Interactive Map — Ross Donihue


I’m happy to share that my summer fellowship researching human-wildlife conflict has been featured on the Yellowstone to Yukon (Y2Y) website. My research this summer examined strategies for reducing conflict betweeen humans and wildlife in the intermountain west. This work cuminated in an interactive map showcasing 20 innovative strategies to reduce human-wildlife conflict.

The interactive map features a custom basemap with points that allow users to click o and zoom around the map. The goal of the interactive map is to provide an easy tool for learning about new strategies for reducing conflict between humans and wildlife. These strategies fall into categories like attractant removal or adversive conditioning. I collected this data by talking with practitioners throughout the Y2Y region. One of the most exciting projects to is the use of Kariliean bear dogs by the Wind River Bear Institute. Karelian bear dogs are a breed that originate in Finland and are trained from an early age to alert to the presense of bears in high human traffic areas. The dogs are able to detect signs of bears far better than humans can. In doing so they can prevent conflicts and help humans and willdife coexist. Groups that are based in the Yukon Territory can now connect with groups in the Greater Yellowstone Ecosystem. Through dialogue and collaboration they can work more efficiently to impliment new projects to reduce conflict. The tool also provides a resource for the public to learn about human-wildlife conflict. The map is not meant to show every project, but instead it showcase a selection of diverse projects with the goal of adding more in the future.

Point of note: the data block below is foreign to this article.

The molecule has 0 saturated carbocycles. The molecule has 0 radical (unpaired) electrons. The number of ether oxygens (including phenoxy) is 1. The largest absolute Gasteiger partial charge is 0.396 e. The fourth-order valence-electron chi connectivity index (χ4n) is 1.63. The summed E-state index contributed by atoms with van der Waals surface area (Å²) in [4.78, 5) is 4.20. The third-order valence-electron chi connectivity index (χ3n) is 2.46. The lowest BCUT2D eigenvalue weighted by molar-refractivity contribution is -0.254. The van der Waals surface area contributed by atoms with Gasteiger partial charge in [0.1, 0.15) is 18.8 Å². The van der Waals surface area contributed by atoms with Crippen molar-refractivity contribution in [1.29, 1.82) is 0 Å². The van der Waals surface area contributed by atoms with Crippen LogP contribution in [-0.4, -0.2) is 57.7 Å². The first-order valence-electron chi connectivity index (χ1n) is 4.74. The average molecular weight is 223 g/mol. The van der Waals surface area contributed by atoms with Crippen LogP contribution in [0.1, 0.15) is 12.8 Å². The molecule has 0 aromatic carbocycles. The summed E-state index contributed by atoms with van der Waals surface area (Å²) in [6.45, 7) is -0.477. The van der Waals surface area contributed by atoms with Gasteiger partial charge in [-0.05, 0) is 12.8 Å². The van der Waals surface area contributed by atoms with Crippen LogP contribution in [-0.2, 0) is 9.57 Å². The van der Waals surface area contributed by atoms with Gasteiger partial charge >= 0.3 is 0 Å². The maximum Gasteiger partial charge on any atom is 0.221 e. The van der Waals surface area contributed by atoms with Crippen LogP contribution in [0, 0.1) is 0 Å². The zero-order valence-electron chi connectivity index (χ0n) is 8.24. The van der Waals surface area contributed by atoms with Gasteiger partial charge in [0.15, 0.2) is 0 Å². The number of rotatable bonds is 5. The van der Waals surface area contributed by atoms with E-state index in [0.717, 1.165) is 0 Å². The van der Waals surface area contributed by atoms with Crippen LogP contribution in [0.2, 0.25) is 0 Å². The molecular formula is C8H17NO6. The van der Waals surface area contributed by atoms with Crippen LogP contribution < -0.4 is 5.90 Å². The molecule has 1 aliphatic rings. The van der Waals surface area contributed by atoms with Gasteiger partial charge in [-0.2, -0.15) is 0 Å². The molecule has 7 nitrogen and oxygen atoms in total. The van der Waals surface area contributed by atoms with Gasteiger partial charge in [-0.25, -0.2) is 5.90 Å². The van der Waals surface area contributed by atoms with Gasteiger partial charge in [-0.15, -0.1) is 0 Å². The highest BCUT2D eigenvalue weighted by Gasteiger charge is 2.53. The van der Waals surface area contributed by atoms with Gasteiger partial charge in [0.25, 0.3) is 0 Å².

This map is being managed by Yellowstone to Yukon. If you have questions or comments please send them to To learn more about Yellowstone to Yukon visit:

Explore the map here.